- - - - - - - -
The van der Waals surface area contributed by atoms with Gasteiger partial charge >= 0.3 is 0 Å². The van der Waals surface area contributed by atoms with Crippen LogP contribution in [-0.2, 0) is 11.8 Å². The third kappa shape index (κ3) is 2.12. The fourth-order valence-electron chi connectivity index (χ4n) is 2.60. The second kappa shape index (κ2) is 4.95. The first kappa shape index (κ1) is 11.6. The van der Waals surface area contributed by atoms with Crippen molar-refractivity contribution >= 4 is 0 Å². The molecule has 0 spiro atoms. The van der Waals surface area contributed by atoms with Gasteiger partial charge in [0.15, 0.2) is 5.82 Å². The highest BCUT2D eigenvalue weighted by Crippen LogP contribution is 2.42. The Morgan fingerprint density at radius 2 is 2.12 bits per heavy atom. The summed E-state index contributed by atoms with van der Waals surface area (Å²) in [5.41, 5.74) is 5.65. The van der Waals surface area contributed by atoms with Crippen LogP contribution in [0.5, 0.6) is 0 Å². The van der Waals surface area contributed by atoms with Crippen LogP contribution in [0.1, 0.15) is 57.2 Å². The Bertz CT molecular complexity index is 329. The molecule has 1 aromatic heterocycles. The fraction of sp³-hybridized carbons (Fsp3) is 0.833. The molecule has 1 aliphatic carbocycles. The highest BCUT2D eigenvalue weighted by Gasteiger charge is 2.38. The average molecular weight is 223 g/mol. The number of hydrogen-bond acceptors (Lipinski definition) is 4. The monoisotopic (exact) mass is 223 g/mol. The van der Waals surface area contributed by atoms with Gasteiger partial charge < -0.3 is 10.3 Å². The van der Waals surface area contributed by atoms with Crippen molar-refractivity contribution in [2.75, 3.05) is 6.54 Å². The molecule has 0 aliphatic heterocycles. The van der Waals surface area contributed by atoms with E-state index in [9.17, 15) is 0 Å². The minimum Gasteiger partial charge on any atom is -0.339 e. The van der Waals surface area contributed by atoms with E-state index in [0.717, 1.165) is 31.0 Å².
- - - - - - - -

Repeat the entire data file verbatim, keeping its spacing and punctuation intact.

The van der Waals surface area contributed by atoms with Gasteiger partial charge >= 0.3 is 0 Å². The van der Waals surface area contributed by atoms with Crippen LogP contribution in [-0.2, 0) is 11.8 Å². The third kappa shape index (κ3) is 2.12. The fourth-order valence-electron chi connectivity index (χ4n) is 2.60. The second kappa shape index (κ2) is 4.95. The first kappa shape index (κ1) is 11.6. The van der Waals surface area contributed by atoms with Crippen molar-refractivity contribution >= 4 is 0 Å². The molecule has 0 spiro atoms. The van der Waals surface area contributed by atoms with Gasteiger partial charge in [0.15, 0.2) is 5.82 Å². The highest BCUT2D eigenvalue weighted by Crippen LogP contribution is 2.42. The Morgan fingerprint density at radius 2 is 2.12 bits per heavy atom. The summed E-state index contributed by atoms with van der Waals surface area (Å²) in [5.41, 5.74) is 5.65. The van der Waals surface area contributed by atoms with Crippen LogP contribution in [0.5, 0.6) is 0 Å². The van der Waals surface area contributed by atoms with Crippen LogP contribution in [0.1, 0.15) is 57.2 Å². The Bertz CT molecular complexity index is 329. The molecule has 1 aromatic heterocycles. The fraction of sp³-hybridized carbons (Fsp3) is 0.833. The molecule has 1 aliphatic carbocycles. The highest BCUT2D eigenvalue weighted by Gasteiger charge is 2.38. The average molecular weight is 223 g/mol. The number of hydrogen-bond acceptors (Lipinski definition) is 4. The monoisotopic (exact) mass is 223 g/mol. The van der Waals surface area contributed by atoms with Gasteiger partial charge < -0.3 is 10.3 Å². The van der Waals surface area contributed by atoms with Crippen molar-refractivity contribution in [2.75, 3.05) is 6.54 Å². The molecule has 0 aliphatic heterocycles. The van der Waals surface area contributed by atoms with E-state index in [9.17, 15) is 0 Å². The minimum Gasteiger partial charge on any atom is -0.339 e. The van der Waals surface area contributed by atoms with E-state index in [0.717, 1.165) is 31.0 Å².